Mark Beaumont, who earlier this year set a new world record for the quickest journey by bicycle from Cairo to Cape Town, has finished his latest adventure, and it’s one that’s closer to home – a journey of more than 500 miles in the Scottish Highlands, completed in less than 40 hours.
The adventurer, who comes from Glenalmond in Perthshire, is a former holder of the round-the-world record and has also ridden the lengths of the Andes, but his latest ride is the longest time he has ever spent in the saddle without a break.
He set off from Inverness Castle at 6am on Monday morning on the anti-clockwise North Coast 500 route, which took him through the spectacular scenery of Wester Ross, Sutherland, Caithness, Easter Ross and the Black Isle before finishing back in the Highland capital.
— North Coast 500 (@NorthCoast500) August 11, 2015
In all, Beaumont rode 516 miles in 37 hours 58 minutes, for an average speed of 13.6 miles an hour – an impressive enough achievement in the best of conditions, but as this tweet shows, Beaumont also had to cope with the worst that a Scottish summer could throw at him.
— Mark Canning (@mark_canning) August 10, 2015
Devised by VisitScotland and launched earlier this year, the North Coast 500 is pitched as the country’s answer to the iconic Route 66 in the US.
— Mark Beaumont (@MrMarkBeaumont) August 9, 2015
When it was unveiled in March, Mike Cantlay, chairman of VisitScotland, said: “From our enchanting wildlife and countless historic attractions, to magnificent mountains, dramatic lochs and sandy beaches, the Highlands is a true touring paradise.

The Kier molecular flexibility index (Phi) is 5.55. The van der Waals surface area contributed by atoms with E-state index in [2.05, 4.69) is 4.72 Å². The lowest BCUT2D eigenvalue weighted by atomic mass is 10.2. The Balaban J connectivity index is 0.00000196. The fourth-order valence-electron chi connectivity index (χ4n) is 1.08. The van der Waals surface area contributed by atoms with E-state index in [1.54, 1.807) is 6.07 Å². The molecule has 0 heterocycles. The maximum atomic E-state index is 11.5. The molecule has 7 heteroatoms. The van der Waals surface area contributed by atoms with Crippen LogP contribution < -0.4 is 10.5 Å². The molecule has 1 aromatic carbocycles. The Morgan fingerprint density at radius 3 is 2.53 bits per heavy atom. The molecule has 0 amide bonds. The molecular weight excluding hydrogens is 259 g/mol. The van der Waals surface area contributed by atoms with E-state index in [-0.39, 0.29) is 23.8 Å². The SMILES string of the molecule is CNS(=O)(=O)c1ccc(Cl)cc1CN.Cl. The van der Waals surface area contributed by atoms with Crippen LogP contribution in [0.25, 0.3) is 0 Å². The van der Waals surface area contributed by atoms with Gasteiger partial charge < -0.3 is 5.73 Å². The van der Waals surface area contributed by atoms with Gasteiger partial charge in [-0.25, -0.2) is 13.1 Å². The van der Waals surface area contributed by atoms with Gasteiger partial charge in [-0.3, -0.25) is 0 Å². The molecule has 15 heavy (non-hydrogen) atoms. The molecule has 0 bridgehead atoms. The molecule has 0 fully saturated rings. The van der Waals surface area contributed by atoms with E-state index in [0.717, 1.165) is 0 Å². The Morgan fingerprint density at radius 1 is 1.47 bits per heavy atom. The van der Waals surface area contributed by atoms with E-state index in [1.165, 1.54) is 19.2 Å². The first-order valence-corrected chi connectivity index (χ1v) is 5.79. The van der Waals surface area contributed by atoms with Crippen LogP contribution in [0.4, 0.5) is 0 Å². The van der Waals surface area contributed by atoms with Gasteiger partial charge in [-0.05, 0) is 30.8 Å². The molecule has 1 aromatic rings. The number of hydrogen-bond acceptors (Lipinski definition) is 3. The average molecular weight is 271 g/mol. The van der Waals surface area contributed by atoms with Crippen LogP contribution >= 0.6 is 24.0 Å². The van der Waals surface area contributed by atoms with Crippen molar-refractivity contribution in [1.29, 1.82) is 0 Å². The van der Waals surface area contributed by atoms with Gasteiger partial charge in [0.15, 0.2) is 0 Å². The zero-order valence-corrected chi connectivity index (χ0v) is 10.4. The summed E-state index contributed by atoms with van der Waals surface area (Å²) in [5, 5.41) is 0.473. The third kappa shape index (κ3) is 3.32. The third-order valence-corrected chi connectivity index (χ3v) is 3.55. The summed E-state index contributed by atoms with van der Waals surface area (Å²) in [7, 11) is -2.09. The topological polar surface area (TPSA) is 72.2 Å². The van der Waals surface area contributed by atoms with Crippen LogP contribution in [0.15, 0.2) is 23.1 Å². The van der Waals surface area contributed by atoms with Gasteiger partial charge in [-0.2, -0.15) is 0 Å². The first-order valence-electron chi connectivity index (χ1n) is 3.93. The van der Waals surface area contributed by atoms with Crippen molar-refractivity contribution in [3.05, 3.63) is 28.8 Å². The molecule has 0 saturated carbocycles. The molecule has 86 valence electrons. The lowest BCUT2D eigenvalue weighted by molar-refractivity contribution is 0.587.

“There really is nothing quite like the open road, and whether by car, motorbike or bicycle, this particular route really does take in some of the most picturesque parts of our beautiful country.
“People travel from all over the world for Route 66, and with our scenery, there’s no reason why the North Coast 500 can’t prove to be just as popular.
“You never know, at the end of the 500 miles, visitors might just be tempted explore 500 more.”
As for that record of 42 days set earlier this year for traversing the African continent from north to south, Beaumont’s efforts have already inspired a fresh attempt on it later this year.
In October, a seven man team including Tour of Wessex organiser Nick Bourne and Chris Froome’s mentor, the Kenyan rider David Kinjah, will aim to reduce it to 34 days – but they will have the advantage of riding it as a team time trial, whereas Beaumont rode solo and unsupported.
Simon joined road.cc as news editor in 2009 and is now the site’s community editor, acting as a link between the team producing the content and our readers. A law and languages graduate, published translator and former retail analyst, he has reported on issues as diverse as cycling-related court cases, anti-doping investigations, the latest developments in the bike industry and the sport’s biggest races. Now back in London full-time after 15 years living in Oxford and Cambridge, he loves cycling along the Thames but misses having his former riding buddy, Elodie the miniature schnauzer, in the basket in front of him.